There are two international liquidity metrics that set requirements for a bank’s liquidity risk – LCR and NSFR. The first, LCR, is a ratio that shows a bank’s liquid assets in relation to its net cash outflow over 30 days. See Basel Committee on Banking Supervision (2013). The cash outflows assume a scenario in which both the bank and market are in a state of stress.
LCR must be at least 100 per cent, which means that the liquid assets can cover a net cash outflow for 30 days in stressed conditions. The purpose of the metric is thus to give the banks a certain amount of time (30 days) if stress emerges, to implement more long-term measures for their survival. The central banks also get time to implement any necessary changes to their frameworks. The purpose is not fully served through LCR, however, because the metric does not take account of the state of liquidity flows during the period up to day 30 – only their cumulative state on day 30.
The other metric, NSFR, is a ratio that relates a bank's available stable funding to their required stable funding. See Basel Committee on Banking Supervision (2014). Available stable funding is chiefly defined as liabilities with maturities of more than one year, stable deposits and equity. Required stable funding is primarily determined by the size of the bank’s assets with maturities of more than one year and that are not considered liquid according to LCR, such as mortgages. NSFR has the purpose of providing banks with sufficient long-term stable funding to avoid funding problems in the event of a protracted crisis.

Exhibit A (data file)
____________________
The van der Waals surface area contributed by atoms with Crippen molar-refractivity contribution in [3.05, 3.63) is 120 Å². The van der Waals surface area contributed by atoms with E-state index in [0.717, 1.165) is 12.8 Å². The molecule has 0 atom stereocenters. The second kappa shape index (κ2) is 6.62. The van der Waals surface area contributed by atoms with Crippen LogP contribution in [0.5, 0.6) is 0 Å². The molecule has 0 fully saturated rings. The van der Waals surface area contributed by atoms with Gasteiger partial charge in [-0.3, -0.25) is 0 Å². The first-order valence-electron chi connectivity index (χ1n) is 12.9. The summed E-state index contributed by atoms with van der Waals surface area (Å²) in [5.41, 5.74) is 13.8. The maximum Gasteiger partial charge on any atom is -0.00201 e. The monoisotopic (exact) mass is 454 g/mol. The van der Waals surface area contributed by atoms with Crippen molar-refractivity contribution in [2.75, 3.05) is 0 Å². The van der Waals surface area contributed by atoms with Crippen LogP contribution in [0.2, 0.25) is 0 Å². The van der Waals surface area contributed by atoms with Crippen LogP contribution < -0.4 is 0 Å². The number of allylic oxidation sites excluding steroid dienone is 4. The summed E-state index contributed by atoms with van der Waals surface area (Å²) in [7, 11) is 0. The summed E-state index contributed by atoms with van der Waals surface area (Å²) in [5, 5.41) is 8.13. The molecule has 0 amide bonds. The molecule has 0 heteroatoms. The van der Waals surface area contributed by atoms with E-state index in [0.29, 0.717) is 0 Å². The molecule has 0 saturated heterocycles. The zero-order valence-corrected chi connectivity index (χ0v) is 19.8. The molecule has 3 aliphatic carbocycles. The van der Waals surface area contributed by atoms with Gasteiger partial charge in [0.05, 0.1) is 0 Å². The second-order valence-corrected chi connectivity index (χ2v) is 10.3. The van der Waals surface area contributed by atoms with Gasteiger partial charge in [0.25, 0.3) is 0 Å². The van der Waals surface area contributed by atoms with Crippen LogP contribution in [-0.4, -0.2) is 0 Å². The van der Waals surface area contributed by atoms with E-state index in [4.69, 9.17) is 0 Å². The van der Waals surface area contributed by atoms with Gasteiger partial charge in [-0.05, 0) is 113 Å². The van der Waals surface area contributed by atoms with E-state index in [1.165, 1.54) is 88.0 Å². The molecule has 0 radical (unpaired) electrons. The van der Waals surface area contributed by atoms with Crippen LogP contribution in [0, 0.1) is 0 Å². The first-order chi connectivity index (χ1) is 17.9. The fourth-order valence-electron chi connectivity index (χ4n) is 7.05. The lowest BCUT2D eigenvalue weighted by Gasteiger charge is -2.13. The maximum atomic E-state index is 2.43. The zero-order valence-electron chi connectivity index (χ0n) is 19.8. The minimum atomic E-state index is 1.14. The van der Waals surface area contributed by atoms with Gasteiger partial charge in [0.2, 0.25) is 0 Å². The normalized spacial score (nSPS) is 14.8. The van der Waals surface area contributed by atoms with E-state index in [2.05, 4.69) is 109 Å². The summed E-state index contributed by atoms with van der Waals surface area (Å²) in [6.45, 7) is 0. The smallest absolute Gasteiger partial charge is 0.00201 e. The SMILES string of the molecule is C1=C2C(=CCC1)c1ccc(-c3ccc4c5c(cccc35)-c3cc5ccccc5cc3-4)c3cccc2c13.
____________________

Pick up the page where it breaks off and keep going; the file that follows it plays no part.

Both LCR and NSFR have been implemented in the EU with a minimum requirement of 100 per cent each. Because both metrics focus on a certain time bucket (30 days and one year) there is a risk of high liquidity risks emerging in another time bucket. To look into this, we have studied the banks’ contractual cash flows. The results are presented in the next section, in which we also present a new liquidity metric based on these cash flows.